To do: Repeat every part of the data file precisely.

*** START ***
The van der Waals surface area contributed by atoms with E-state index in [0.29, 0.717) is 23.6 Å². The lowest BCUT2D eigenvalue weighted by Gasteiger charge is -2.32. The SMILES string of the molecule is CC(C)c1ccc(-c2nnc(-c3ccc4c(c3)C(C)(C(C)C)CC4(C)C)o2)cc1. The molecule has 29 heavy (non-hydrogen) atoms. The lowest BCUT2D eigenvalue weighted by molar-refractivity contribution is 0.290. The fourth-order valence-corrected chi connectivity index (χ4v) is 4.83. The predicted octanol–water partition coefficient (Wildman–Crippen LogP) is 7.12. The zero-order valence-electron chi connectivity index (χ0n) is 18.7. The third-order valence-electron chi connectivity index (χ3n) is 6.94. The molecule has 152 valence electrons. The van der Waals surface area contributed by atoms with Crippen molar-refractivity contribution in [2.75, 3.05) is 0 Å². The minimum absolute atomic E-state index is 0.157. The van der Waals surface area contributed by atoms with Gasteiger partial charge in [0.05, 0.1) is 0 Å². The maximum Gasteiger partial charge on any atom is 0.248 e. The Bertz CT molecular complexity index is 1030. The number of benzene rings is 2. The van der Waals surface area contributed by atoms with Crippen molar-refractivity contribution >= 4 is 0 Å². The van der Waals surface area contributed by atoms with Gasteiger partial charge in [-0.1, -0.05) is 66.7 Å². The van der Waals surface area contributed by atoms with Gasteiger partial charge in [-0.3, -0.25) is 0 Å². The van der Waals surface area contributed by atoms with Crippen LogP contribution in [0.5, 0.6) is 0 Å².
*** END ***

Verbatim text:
The van der Waals surface area contributed by atoms with E-state index in [0.29, 0.717) is 23.6 Å². The lowest BCUT2D eigenvalue weighted by Gasteiger charge is -2.32. The SMILES string of the molecule is CC(C)c1ccc(-c2nnc(-c3ccc4c(c3)C(C)(C(C)C)CC4(C)C)o2)cc1. The molecule has 29 heavy (non-hydrogen) atoms. The lowest BCUT2D eigenvalue weighted by molar-refractivity contribution is 0.290. The fourth-order valence-corrected chi connectivity index (χ4v) is 4.83. The predicted octanol–water partition coefficient (Wildman–Crippen LogP) is 7.12. The zero-order valence-electron chi connectivity index (χ0n) is 18.7. The third-order valence-electron chi connectivity index (χ3n) is 6.94. The molecule has 152 valence electrons. The van der Waals surface area contributed by atoms with Crippen molar-refractivity contribution in [2.75, 3.05) is 0 Å². The minimum absolute atomic E-state index is 0.157. The van der Waals surface area contributed by atoms with Gasteiger partial charge in [0.05, 0.1) is 0 Å². The maximum Gasteiger partial charge on any atom is 0.248 e. The Bertz CT molecular complexity index is 1030. The number of benzene rings is 2. The van der Waals surface area contributed by atoms with Crippen molar-refractivity contribution >= 4 is 0 Å². The van der Waals surface area contributed by atoms with Gasteiger partial charge in [-0.1, -0.05) is 66.7 Å². The van der Waals surface area contributed by atoms with Gasteiger partial charge in [-0.3, -0.25) is 0 Å². The van der Waals surface area contributed by atoms with Crippen LogP contribution in [0.5, 0.6) is 0 Å².